How to Obtain Court Records in Nebraska
Understanding the structure of a state’s judiciary is an important first step in uncovering the documents you need. In Nebraska, county courts are the most likely setting for most residents’ encounters with the legal system. County courts handle misdemeanors, traffic issues, juvenile and family court matters (with the exception of a few counties), civil cases up to $35,000 in value, adoption, probate, and small claims.
District courts are the general trial courts, hearing criminal and civil cases as well as appeals of some issues from administrative agencies.
An intermediate court of appeals uses three-judge panels to hear disputes over lower court decisions. At the top of the state judiciary is the supreme court which takes automatic appeals of life imprisonment sentences, death row cases, decides the constitutionality of state laws, and oversees the state bar.
Getting copies of court documents
Obtaining copies of court records or documents can be important to prove your innocence, to enforce court orders of protection, child custody, or settlements, or to change your name. Some records are confidential and cannot be released to the public, including those that name victims of sex crimes, juvenile court records, and those with other highly confidential information like medical diagnoses.
The state offers an online service that will search for case records for a $15 fee per search (even if no results are found. That website is here: https://www.nebraska.gov/justicecc/ccname.cgi. However if you know which court the case was heard in and/or know which record you need, you may contact the clerk of that court to request a copy. Here is a directory of county court clerks: https://supremecourt.nebraska.gov/directories/county-court-contacts. District court clerks can be found here: https://supremecourt.nebraska.gov/directories/district-court-contacts.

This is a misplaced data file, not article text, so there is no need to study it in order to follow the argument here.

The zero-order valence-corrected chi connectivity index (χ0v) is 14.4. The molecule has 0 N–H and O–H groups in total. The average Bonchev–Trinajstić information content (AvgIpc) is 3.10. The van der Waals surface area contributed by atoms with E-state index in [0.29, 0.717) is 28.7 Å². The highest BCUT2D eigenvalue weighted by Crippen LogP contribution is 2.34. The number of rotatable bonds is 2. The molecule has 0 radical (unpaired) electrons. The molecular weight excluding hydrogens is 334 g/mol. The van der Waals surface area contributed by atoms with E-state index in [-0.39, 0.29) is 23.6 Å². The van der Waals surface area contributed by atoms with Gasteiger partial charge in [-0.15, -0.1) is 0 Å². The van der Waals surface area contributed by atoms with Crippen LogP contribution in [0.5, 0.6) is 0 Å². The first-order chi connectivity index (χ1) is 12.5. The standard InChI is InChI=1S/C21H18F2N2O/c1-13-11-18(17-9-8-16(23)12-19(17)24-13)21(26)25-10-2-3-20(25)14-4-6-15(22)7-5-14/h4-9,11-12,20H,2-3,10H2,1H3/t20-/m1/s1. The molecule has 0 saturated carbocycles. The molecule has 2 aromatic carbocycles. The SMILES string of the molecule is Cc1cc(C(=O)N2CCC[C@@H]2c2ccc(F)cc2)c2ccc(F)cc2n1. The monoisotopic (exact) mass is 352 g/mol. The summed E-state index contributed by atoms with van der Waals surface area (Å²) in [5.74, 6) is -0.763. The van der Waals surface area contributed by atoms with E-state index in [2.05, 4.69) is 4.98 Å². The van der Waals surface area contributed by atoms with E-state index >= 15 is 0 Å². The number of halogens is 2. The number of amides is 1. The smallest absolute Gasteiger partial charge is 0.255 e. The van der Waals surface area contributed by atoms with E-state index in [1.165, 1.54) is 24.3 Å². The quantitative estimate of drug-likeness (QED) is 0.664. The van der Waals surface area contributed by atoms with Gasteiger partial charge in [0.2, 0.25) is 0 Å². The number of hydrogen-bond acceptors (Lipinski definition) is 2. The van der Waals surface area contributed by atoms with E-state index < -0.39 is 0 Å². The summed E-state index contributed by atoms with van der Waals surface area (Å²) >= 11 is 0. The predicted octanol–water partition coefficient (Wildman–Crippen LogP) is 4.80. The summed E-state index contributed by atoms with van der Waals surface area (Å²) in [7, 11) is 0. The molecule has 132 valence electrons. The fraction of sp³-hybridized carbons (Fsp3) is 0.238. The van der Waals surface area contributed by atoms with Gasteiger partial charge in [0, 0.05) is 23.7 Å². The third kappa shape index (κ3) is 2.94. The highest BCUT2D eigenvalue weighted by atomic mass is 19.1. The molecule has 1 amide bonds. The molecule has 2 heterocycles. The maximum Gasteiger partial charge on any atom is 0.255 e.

Having a copy of your divorce decree can be helpful if you’re applying for housing, credit, or a name change. At other times there are disagreements over the terms of the divorce and a decree will spell out what needs to be done regarding child support, custody, and dividing shared assets. To get a copy of your divorce decree, ask at the county or district court where the divorce was granted.
When a person dies, his will or estate is overseen by a probate court judge to ensure that taxes are paid and property is distributed correctly to heirs. Probate court may also handle mental health cases, guardianships, and adoptions. To get a copy of a probate court document (keeping in mind the confidentiality issues that may arise), contact the clerk of the county court where the individual lived using this list: https://supremecourt.nebraska.gov/directories/county-court-contacts.
Federal courts handle bankruptcies, some criminal cases, and lawsuits involving residents of multiple states. There is a U.S. District Court in each state. To get information on a case, use this website: https://www.pacer.gov.